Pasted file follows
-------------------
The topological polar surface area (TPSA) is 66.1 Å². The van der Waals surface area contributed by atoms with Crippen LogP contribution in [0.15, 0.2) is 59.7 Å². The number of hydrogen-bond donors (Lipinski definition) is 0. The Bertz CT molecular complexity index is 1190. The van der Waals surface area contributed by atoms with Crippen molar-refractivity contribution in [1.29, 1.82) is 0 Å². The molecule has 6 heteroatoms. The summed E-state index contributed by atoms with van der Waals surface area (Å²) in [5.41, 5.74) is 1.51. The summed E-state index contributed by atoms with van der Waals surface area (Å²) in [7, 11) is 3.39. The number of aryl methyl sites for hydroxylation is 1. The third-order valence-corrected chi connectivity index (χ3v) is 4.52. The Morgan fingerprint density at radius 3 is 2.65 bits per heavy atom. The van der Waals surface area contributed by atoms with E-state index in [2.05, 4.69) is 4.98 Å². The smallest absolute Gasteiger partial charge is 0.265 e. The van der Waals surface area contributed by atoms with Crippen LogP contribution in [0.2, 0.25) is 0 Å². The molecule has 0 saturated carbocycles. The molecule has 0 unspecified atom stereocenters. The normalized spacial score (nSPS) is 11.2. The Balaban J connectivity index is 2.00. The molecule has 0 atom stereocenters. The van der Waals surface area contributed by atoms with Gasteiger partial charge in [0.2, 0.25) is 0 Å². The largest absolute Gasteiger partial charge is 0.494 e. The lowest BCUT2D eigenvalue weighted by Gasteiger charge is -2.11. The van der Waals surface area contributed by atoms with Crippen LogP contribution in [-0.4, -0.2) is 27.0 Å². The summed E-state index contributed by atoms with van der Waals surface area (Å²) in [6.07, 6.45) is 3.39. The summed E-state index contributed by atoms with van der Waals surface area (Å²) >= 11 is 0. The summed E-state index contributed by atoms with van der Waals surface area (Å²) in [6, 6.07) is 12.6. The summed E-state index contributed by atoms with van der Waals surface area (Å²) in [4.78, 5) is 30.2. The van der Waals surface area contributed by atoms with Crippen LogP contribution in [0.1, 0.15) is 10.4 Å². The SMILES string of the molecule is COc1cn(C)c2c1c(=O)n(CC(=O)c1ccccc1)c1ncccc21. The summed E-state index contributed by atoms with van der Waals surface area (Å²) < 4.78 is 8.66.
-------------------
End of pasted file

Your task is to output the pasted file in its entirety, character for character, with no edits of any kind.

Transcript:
The topological polar surface area (TPSA) is 66.1 Å². The van der Waals surface area contributed by atoms with Crippen LogP contribution in [0.15, 0.2) is 59.7 Å². The number of hydrogen-bond donors (Lipinski definition) is 0. The Bertz CT molecular complexity index is 1190. The van der Waals surface area contributed by atoms with Crippen molar-refractivity contribution in [1.29, 1.82) is 0 Å². The molecule has 6 heteroatoms. The summed E-state index contributed by atoms with van der Waals surface area (Å²) in [5.41, 5.74) is 1.51. The summed E-state index contributed by atoms with van der Waals surface area (Å²) in [7, 11) is 3.39. The number of aryl methyl sites for hydroxylation is 1. The third-order valence-corrected chi connectivity index (χ3v) is 4.52. The Morgan fingerprint density at radius 3 is 2.65 bits per heavy atom. The van der Waals surface area contributed by atoms with E-state index in [2.05, 4.69) is 4.98 Å². The smallest absolute Gasteiger partial charge is 0.265 e. The van der Waals surface area contributed by atoms with Crippen LogP contribution in [0.2, 0.25) is 0 Å². The molecule has 0 saturated carbocycles. The molecule has 0 unspecified atom stereocenters. The normalized spacial score (nSPS) is 11.2. The Balaban J connectivity index is 2.00. The molecule has 0 atom stereocenters. The van der Waals surface area contributed by atoms with Gasteiger partial charge in [0.2, 0.25) is 0 Å². The largest absolute Gasteiger partial charge is 0.494 e. The lowest BCUT2D eigenvalue weighted by Gasteiger charge is -2.11. The van der Waals surface area contributed by atoms with Crippen LogP contribution in [-0.4, -0.2) is 27.0 Å². The summed E-state index contributed by atoms with van der Waals surface area (Å²) in [6.07, 6.45) is 3.39. The summed E-state index contributed by atoms with van der Waals surface area (Å²) >= 11 is 0. The summed E-state index contributed by atoms with van der Waals surface area (Å²) in [6, 6.07) is 12.6. The summed E-state index contributed by atoms with van der Waals surface area (Å²) in [4.78, 5) is 30.2. The van der Waals surface area contributed by atoms with Crippen LogP contribution in [0.1, 0.15) is 10.4 Å². The SMILES string of the molecule is COc1cn(C)c2c1c(=O)n(CC(=O)c1ccccc1)c1ncccc21. The summed E-state index contributed by atoms with van der Waals surface area (Å²) < 4.78 is 8.66.